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Hudak tries to get back on message in the GTA

After a week spent giving speeches in parking lots and communities in Southern Ontario, the Progressive Conservatives are bearing down on the Greater Toronto Area in hopes of capitalizing on the surge of conservatism that helped propel Stephen Harper to victory.

If the party is going to have any hope of forming the next government, it will need to win seats in the GTA. It's a tall order – Conservatives have been shut out of the region since 1999, and recent polling suggests they may have slipped into third place in the GTA among decided voters.

But there's reason for optimism: The federal party took an unprecedented 31 seats (out of 46) within the region in the spring election on their way to a majority. But with less name recognition and even fewer star candidates, Tim Hudak faces a tough fight.

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"So much of the federal success revolved around messages of fiscal competence," said Kathy Brock, a political science professor at Queen's University in Kingston. "Tim Hudak faces two difficult challenges in Toronto – raising his profile and convincing voters that he's not going to do anything scary."

As the party's Richmond Hill candidate Vic Gupta knocks on doors each day, Mr. Harper and his regional electoral sweep are never far from his mind. Mr. Gupta is walking a fine line as he tries to convince voters that his party can be every bit as fiscally responsible as his federal counterparts are perceived to be, while at the same time avoiding sounding like a Rob Ford-esque slash-and-cut conservative who will take an axe to essential services.

"The lesson I've taken from the federal success is you need to get the message to as many doors as possible," he said. "I'm knocking on doors six hours a day."

Stinging after two weeks of campaigning that saw the party lose ground in the crucial GTA, Mr. Hudak is pressing his case in the region through the weekend in hopes of replicating the success of the party's federal cousins.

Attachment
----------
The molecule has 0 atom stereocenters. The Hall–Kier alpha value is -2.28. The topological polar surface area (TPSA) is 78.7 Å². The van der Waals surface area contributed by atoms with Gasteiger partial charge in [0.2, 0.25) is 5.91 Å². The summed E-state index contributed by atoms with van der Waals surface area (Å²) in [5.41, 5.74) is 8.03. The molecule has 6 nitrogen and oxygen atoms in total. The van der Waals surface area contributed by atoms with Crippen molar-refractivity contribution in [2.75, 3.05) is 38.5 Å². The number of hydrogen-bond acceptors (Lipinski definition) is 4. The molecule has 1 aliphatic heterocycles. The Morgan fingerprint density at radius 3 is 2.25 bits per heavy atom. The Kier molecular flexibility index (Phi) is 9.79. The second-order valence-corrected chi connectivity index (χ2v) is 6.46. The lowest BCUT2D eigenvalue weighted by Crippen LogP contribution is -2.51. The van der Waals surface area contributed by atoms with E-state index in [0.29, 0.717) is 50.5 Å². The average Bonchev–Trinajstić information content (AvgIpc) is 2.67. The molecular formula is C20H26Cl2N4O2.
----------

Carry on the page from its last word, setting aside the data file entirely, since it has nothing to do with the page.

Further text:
He has a playbook developed by the Harper government that has proven a winner among voters: Work the suburbs, grab as many positive headlines in the minority press as possible, and stick to a steady message of fiscal responsibility in difficult times.

After nearly two weeks on the campaign trail, Prof. Brock said Mr. Hudak and his party are veering dangerously off message. The first week was spent lambasting the Liberals over a plan to create a $10,000 tax credit for employers who hire immigrants. And the party was pulled off track again Thursday over allegations it stacked a photo op in Leamington with parents who weren't actually involved in a local campaign to move a sex offender out of the community.

"None of that is helpful and it certainly doesn't win you votes," Prof. Brock said, referring to Mr. Hudak's steady attack on so-called "foreign workers" as he assailed the immigration credit. "He has to stop using phrases that divide people."

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Mr. Hudak tried to steer the campaign back toward more solid ground Thursday, staging a photo-op in a Richmond Hill Canadian Tire that saw him help four-year-old Fabian Lai lace up a new pair of skates.

"Buying new equipment was a family ritual for me," he said as he promised to lower the taxes that middle-class families pay. "Under an Ontario PC government taxes will go down. Our plan will lower taxes to give families the confidence to spend again – on their priorities – which will help the economy grow and create jobs."

If he's going to have a shot at winning seats in the GTA, Prof. Brock said he'll have to stay on that message relentlessly and avoid getting sidetracked by distracting issues.

"The polls shifted away from him when people began paying attention to his platform," she said. "He'll need to find a way to channel the same message that Mr. Harper and Mr. Ford managed to send – fiscal management and no fear factor."

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